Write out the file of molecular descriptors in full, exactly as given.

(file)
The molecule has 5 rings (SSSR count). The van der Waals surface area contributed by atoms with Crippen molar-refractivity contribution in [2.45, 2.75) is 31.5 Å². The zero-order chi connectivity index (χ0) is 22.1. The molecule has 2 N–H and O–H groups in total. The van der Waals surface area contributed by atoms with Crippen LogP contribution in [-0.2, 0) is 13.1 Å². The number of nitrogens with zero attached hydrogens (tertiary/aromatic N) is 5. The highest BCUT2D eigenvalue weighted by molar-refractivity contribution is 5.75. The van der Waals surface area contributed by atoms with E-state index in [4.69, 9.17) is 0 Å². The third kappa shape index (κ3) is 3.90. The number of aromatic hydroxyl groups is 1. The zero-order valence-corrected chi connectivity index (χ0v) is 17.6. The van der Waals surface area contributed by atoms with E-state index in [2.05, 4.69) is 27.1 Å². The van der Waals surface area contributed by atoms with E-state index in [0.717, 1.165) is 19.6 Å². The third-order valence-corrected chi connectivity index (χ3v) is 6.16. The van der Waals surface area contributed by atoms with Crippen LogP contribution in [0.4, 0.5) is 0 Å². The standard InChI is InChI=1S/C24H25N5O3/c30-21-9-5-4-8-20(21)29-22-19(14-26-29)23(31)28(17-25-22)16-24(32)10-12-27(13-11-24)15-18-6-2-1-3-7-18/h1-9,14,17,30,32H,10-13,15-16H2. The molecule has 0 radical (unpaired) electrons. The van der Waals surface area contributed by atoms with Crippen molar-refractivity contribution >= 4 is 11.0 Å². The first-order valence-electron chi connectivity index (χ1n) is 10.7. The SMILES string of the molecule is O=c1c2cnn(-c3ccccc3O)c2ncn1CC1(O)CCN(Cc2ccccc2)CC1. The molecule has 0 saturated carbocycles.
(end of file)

The molecule has 5 rings (SSSR count). The van der Waals surface area contributed by atoms with Crippen molar-refractivity contribution in [2.45, 2.75) is 31.5 Å². The zero-order chi connectivity index (χ0) is 22.1. The molecule has 2 N–H and O–H groups in total. The van der Waals surface area contributed by atoms with Crippen LogP contribution in [-0.2, 0) is 13.1 Å². The number of nitrogens with zero attached hydrogens (tertiary/aromatic N) is 5. The highest BCUT2D eigenvalue weighted by molar-refractivity contribution is 5.75. The van der Waals surface area contributed by atoms with E-state index in [4.69, 9.17) is 0 Å². The third kappa shape index (κ3) is 3.90. The number of aromatic hydroxyl groups is 1. The zero-order valence-corrected chi connectivity index (χ0v) is 17.6. The van der Waals surface area contributed by atoms with E-state index in [2.05, 4.69) is 27.1 Å². The van der Waals surface area contributed by atoms with E-state index in [0.717, 1.165) is 19.6 Å². The third-order valence-corrected chi connectivity index (χ3v) is 6.16. The van der Waals surface area contributed by atoms with Crippen LogP contribution in [0.4, 0.5) is 0 Å². The standard InChI is InChI=1S/C24H25N5O3/c30-21-9-5-4-8-20(21)29-22-19(14-26-29)23(31)28(17-25-22)16-24(32)10-12-27(13-11-24)15-18-6-2-1-3-7-18/h1-9,14,17,30,32H,10-13,15-16H2. The molecule has 0 radical (unpaired) electrons. The van der Waals surface area contributed by atoms with Crippen molar-refractivity contribution >= 4 is 11.0 Å². The first-order valence-electron chi connectivity index (χ1n) is 10.7. The SMILES string of the molecule is O=c1c2cnn(-c3ccccc3O)c2ncn1CC1(O)CCN(Cc2ccccc2)CC1. The molecule has 0 saturated carbocycles.